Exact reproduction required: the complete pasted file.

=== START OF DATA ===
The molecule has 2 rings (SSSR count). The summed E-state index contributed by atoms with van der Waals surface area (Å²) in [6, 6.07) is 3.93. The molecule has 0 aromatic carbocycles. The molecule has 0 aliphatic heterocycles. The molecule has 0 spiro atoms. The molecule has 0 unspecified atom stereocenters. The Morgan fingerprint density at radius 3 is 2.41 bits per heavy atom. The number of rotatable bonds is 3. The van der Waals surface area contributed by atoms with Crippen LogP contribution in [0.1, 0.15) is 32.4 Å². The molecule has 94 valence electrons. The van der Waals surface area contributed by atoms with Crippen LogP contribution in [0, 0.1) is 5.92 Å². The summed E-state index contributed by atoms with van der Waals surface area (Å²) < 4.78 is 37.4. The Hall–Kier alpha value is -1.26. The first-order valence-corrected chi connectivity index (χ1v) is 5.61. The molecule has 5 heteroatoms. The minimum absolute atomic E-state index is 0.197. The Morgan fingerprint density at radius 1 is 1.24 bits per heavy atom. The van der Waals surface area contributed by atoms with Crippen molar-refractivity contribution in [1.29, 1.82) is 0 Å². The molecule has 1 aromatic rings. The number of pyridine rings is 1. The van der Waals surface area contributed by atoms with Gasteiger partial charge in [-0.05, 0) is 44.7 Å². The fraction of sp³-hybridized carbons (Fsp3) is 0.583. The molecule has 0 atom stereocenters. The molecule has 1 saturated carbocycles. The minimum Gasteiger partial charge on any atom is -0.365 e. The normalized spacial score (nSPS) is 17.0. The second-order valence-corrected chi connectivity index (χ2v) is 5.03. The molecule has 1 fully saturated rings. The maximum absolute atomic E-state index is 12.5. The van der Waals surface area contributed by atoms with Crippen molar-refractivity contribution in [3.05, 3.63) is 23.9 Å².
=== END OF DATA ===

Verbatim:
The molecule has 2 rings (SSSR count). The summed E-state index contributed by atoms with van der Waals surface area (Å²) in [6, 6.07) is 3.93. The molecule has 0 aromatic carbocycles. The molecule has 0 aliphatic heterocycles. The molecule has 0 spiro atoms. The molecule has 0 unspecified atom stereocenters. The Morgan fingerprint density at radius 3 is 2.41 bits per heavy atom. The number of rotatable bonds is 3. The van der Waals surface area contributed by atoms with Crippen LogP contribution in [0.1, 0.15) is 32.4 Å². The molecule has 94 valence electrons. The van der Waals surface area contributed by atoms with Crippen LogP contribution in [0, 0.1) is 5.92 Å². The summed E-state index contributed by atoms with van der Waals surface area (Å²) < 4.78 is 37.4. The Hall–Kier alpha value is -1.26. The first-order valence-corrected chi connectivity index (χ1v) is 5.61. The molecule has 5 heteroatoms. The minimum absolute atomic E-state index is 0.197. The Morgan fingerprint density at radius 1 is 1.24 bits per heavy atom. The van der Waals surface area contributed by atoms with Crippen molar-refractivity contribution in [1.29, 1.82) is 0 Å². The molecule has 1 aromatic rings. The number of pyridine rings is 1. The van der Waals surface area contributed by atoms with Gasteiger partial charge in [-0.05, 0) is 44.7 Å². The fraction of sp³-hybridized carbons (Fsp3) is 0.583. The molecule has 0 atom stereocenters. The molecule has 1 saturated carbocycles. The minimum Gasteiger partial charge on any atom is -0.365 e. The normalized spacial score (nSPS) is 17.0. The second-order valence-corrected chi connectivity index (χ2v) is 5.03. The molecule has 1 fully saturated rings. The maximum absolute atomic E-state index is 12.5. The van der Waals surface area contributed by atoms with Crippen molar-refractivity contribution in [3.05, 3.63) is 23.9 Å².